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4 total posts. Showing results 1 - 4.

Travis Nygard

Travis Nygard

  • Ph.D., University of Pittsburgh
  • M.A., University of Pittsburgh
  • B.A., Gustavus Adolphus College

I teach art history and museum studies classes. For me studying art is fascinating because it shows how humans have interacted with each other over the centuries, and it also enables us to see the world in new ways. My art history classes cover all time periods and places, from prehistoric cave art to computer-generated art of today, but my favorite time periods to think about are modern and ancient. I also team-teach a travel course in Rome, Italy, and I love to show students how the grandeur of the ancient Roman architecture mixes with the fast-paced world of today.

I am a museum enthusiast, and I oversee the college’s museum studies program. My museum studies classes are both hands-on and research-based, as I enjoy teaching students how to curate the college’s collections of art and artifacts. We display items across campus, including in the Ripon College Museum in West Hall. Hosting artists when they display their work in the Caestecker Gallery is another highlight of my work in the art department. I am also involved with the Ripon Historical Society, and I am looking forward to connecting students with that institution for internships and volunteer work.

When I am not in the classroom I enjoy researching modern American art, especially as it relates to food and farming, as well as ancient Maya art from the UNESCO world-heritages sites Palenque and Chichen Itza. You can learn more about that research on my website: https://ripon.academia.edu/TravisNygard

Soren Hauge

Soren Hauge

  • Ph.D. in Economics, University of Wisconsin-Madison
  • M.A. in Economics, University of Wisconsin-Madison
  • B.A., in Economics, Concordia College, Moorhead, Minnesota

I’m an applied microeconomist with a liberal arts background who likes to connect the theories and data of economics with the wider world of people and ideas. I grew up mainly in Pennsylvania and Upper Michigan before studying in a liberal arts college in Minnesota and graduate school in Wisconsin. Travel across the world and research in several Latin American countries inform my teaching of international and development economics courses. In environmental economics and history of economic thought, I connect economics with other ways of seeing the world in natural science and history. I also dig into the big picture of economic concepts and data with students in principles of macroeconomics and intermediate macroeconomics, as well as Catalyst seminars. My two children grew up in Ripon where my wife and I enjoy living.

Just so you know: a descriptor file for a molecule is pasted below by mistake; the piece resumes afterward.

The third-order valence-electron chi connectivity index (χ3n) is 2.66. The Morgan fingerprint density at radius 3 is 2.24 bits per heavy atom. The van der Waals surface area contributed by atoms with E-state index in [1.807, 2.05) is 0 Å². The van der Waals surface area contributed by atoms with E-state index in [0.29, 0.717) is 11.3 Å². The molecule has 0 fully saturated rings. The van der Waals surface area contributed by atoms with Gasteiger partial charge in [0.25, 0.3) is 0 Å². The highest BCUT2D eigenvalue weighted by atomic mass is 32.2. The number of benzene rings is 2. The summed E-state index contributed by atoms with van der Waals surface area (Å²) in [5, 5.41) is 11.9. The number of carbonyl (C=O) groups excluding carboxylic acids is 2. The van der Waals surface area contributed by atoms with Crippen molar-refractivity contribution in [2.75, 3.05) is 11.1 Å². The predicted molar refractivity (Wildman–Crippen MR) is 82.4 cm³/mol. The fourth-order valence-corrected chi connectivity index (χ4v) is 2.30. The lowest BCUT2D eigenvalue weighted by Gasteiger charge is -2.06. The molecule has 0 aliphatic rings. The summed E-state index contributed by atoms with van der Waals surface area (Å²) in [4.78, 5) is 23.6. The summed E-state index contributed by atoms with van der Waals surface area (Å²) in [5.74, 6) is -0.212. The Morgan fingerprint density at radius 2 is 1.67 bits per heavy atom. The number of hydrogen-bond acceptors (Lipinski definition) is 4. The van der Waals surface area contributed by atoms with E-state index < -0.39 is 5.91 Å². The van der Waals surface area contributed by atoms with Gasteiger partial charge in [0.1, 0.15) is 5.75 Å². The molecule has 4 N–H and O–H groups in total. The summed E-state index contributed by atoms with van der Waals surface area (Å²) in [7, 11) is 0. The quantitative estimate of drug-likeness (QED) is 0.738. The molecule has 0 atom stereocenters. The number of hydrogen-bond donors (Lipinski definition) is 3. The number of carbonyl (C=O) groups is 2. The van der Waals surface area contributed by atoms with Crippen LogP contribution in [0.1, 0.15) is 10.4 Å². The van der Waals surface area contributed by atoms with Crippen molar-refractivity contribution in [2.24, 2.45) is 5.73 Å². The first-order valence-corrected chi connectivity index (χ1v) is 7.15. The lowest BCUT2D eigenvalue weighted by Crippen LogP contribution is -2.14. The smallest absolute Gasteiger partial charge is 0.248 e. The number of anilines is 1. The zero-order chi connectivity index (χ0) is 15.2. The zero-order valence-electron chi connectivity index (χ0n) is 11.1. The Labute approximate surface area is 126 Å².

Geoff Guevara-Geer

Geoff Guevara-Geer

  • Postdoctoral work: Northwestern University
  • Ph.D., Pennsylvania State University
  • M.A., Pennsylvania State University
  • B.A., Ripon College

At Ripon College, I’m the Latin Americanist who works with literature. Because we’re small, I teach a very broad range of courses from our beginning language sequence to our culminating courses in literature from Spanish America. I often teach advanced writing in Spanish, and return to teaching favorite writers–like Cortázar, Peri Rossi, García Márquez, and Luiselli. I love seeing how cultures self-define, while being transformed, through their artists. I also enjoy returning to favorite problems, like issues of magical realism, the political engagements of artists, and indigenous representation. Many ideas and expressions start out as abstractions, and then show themselves at work in how we face the world, and each other.

man named brian with brown hair and beard

Brian Bockelman

  • Ph.D., in History, Brown University
  • A.M., in History, Brown University
  • A.B., in Religion, Dartmouth College

Hi! I grew up in Lincoln, Nebraska (about 25 miles from Prof. Matzke!) and did my studies in New England and abroad before coming to Ripon in 2008. I am a specialist in Latin American history (Mexico, Brazil, Cuba, etc.) but also teach a wide variety of courses at Ripon, from historical methods to the history of cartography to the history of the modern world as seen through the evolution of soccer, the global game. Someday I’ll get brave enough to offer a class on Japan, a side interest ever since a high school friend moved there. My research and writing focus on the intellectual, cultural, and environmental history of modern Argentina, which has some surprising similarities to our country, especially Chicagoland and the greater Midwest. These days I live in Madison with my wife Emma (a history professor at Northern Illinois University), son Teddy, and annoying cat Basia.

If you would like to learn more about my scholarship or other professional activities, feel free to peruse my CV.